In my high school and college years, I read a lot of books by and about the Puritans. These were English Protestants who were first called “puritan” in a pejorative sense because of their stance that the Church of England had capitulated too much to Rome, and many among them followed the teachings of John Calvin. Their separatist nature was one of many factors that led significant numbers of Puritans to emigrate to the American colonies. Among the most famous of these colonists was Jonathan Edwards, an influential eighteenth-century preacher.
Puritan writers were fervent, earnest believers who urged their readers to piety. And the books about these Puritans to which I was exposed held them up as role models, in some cases to an extreme. The general theme was that these people were closer to God than we are in modern life, and the closer we modeled our relationships and daily activities after theirs, the better off we were spiritually.
What I didn’t understand in my early encounters with the Puritans was that their writings were ideals, the way they thought life should be lived in relationship to God. Which is not the same thing as how they actually lived—not because they were insincere, but because they were no more consistent in matching their beliefs to their actions than anyone else is. This is something that the writers of the books about the Puritans should have stressed—but the ones I read were too infatuated with the same ideals and therefore perpetuated my false impression. More objective books certainly existed; I just hadn’t encountered them yet in my particular community.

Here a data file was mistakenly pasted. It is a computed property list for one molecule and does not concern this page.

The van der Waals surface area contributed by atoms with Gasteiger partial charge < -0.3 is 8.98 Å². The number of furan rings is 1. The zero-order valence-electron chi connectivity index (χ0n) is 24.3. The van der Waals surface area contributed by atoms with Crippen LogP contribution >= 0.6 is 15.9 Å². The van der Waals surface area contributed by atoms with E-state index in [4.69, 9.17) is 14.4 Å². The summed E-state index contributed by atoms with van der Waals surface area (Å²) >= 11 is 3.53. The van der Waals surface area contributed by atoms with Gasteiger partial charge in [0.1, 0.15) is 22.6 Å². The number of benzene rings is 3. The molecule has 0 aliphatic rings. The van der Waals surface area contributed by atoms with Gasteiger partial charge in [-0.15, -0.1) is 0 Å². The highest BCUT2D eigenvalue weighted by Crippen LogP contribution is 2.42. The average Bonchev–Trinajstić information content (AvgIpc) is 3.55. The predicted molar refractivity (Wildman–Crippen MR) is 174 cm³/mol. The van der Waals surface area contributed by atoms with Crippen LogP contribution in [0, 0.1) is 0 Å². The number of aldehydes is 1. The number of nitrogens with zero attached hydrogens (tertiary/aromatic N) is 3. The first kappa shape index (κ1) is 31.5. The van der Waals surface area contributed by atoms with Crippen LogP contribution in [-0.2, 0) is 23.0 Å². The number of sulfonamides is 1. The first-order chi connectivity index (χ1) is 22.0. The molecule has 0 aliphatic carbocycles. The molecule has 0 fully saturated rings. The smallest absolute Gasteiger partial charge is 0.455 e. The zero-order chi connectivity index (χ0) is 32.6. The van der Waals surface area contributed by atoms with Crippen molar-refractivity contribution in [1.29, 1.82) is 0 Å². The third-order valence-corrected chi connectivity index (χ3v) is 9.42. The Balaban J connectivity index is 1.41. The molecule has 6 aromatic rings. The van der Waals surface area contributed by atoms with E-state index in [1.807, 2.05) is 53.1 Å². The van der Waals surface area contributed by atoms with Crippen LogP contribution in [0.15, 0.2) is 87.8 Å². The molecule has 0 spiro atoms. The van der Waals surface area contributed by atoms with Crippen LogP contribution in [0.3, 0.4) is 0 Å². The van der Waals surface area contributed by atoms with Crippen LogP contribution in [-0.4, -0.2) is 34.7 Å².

I have since come to read history and theology very differently, and I no longer have a romantic view of the Puritans. But sometimes early impressions are hard to root out, buried as they are under the strata of ideas formed over time. The only way to reexamine these ideas is to take up the subject again from other points of view and let them wrestle in the back of your mind until the inconsistencies shake loose and come to the surface.
I wasn’t specifically looking to do any more reading on colonial America or Jonathan Edwards, but I was intrigued when I saw Ava Chamberlain’s newest book, The Notorious Elizabeth Tuttle: Marriage, Murder, and Madness in the Family of Jonathan Edwards. I was familiar with Chamberlain’s work as an Edwards scholar (for personal reasons, I’ve read far more than my share about him), and I was surprised to learn there had been a number of scandals in the family. That’s when a light went off that this was one of those areas where I might need to challenge my assumptions.
So I dove in. And sure enough, her retelling of Elizabeth Tuttle’s life was not only a fascinating story, but clarified a lot of details about marriage, family and mental illness in colonial America. Though I had a complaint about form, I gave it a positive review over at The Discarded Image: